National independence and popular self-government, although they were intimately associated as the two cardinal dogmas of nineteenth-century liberalism, are very different things; and the achievement of complete national independence under the Tudors did not in the least involve any solution of the question of popular self-government. Still, that achievement had been largely the work of the nation itself, and a nation which had braved the spiritual thunders of the papacy and the temporal arms of Philip II would not be naturally submissive under domestic tyranny. Perhaps the fact that James I was an alien hastened the admonition, which parliament addressed to him in the first session of the reign, to the effect that it was not prepared to tolerate in him many things which, on account of her age and sex, it had overlooked in Elizabeth.

Parliament began the constitutional conflict thus foreshadowed with no clear constitutional theory; and its views only crystallized under pressure of James I's pretensions. James possessed an aptitude for political speculation, which was rendered all the more dangerous by the facilities he enjoyed for putting his theories into practice. He tried to reduce monarchy to a logical system, and to enforce that system as practical politics. He had succeeded to the English throne in spite of Henry VIII's will, which had been given the force of a parliamentary statute, and in spite of the common law which disabled an alien from inheriting English land. His only claim was by heredity, which had never been legally recognized to the exclusion of other principles of succession. James was not content to ascribe his accession to such mundane circumstances as the personal unfitness of his rivals and the obvious advantages of a union of the English and Scottish crowns; and he was led to attribute a supernatural virtue to the hereditary principle which had overcome obstacles so tremendous. Hence his theory of divine hereditary right. It must be distinguished from the divine right which the Tudors claimed; that was a right which was not necessarily hereditary, but might be varied by the God of battles, as at Bosworth. It must also be distinguished from the Catholic theory, which gave the church a voice in the election and deposition of kings. According to James's view, Providence had not merely ordained the king de facto, but had pre-ordained the kings that were to be, by selecting heredity as the principle by which the succession was to be determined for ever and ever. This ordinance, being divine, was beyond the power of man to alter. The fitness of the king to rule, the justice or efficiency of his government, were irrelevant details. Parliament could no more alter the succession, depose a sovereign, or limit his authority than it could amend the constitution of the universe. From this premiss James deduced a number of conclusions. Royal power was absolute; the king could do no wrong for which his subjects could call him to account; he was responsible to God but not to man - a doctrine which the Reformation had encouraged by proclaiming the Royal Supremacy over the church. He might, if he chose, make concessions to his people, and a wise sovereign like himself would respect the concessions of his predecessors. But parliamentary and popular privileges existed by royal grace; they could not be claimed as rights.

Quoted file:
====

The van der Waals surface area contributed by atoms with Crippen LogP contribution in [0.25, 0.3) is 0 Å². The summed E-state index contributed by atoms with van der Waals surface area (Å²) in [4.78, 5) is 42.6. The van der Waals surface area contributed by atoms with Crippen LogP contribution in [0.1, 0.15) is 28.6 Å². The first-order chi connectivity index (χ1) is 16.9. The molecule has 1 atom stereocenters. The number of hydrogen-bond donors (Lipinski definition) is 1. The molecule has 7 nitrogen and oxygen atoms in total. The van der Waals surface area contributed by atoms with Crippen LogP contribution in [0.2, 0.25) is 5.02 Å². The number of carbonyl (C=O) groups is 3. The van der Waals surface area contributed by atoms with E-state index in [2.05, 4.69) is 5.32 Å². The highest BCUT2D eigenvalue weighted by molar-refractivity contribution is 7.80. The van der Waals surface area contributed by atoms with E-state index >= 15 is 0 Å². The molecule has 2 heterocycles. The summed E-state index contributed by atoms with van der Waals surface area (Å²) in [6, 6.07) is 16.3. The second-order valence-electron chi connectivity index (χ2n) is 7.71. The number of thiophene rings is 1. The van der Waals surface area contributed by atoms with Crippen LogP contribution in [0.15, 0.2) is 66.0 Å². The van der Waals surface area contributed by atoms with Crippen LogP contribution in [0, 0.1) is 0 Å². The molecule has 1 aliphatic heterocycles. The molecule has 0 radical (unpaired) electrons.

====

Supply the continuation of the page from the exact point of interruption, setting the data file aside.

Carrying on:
This dogmatic assurance, to which the Tudors had never resorted, embittered parliamentary opposition and obscured the historical justification for many of James's claims. Historically, there was much more to be said for the contention that parliament existed by grace of the monarchy than for the counterclaim that the monarchy existed by grace of parliament; and for the plea that parliament only possessed such powers as the crown had granted, than for the counter-assertion that the crown only enjoyed such rights as parliament had conceded. Few of James's arbitrary acts could not be justified by precedent, and not a little of his unpopularity was due to his efforts to exact from local gentry the performance of duties which had been imposed upon them by earlier parliaments. The main cause of dissatisfaction was the growing popular conviction that constitutional weapons, used by the Tudors for national purposes, were now being used by the Stuarts in the interests of the monarchy against those of the nation; and as the breach widened, the more the Stuarts were led to rely on these weapons and on their theory of the divine right of kings, and the more parliament was driven to insist upon its privileges and upon an alternative theory to that of James I.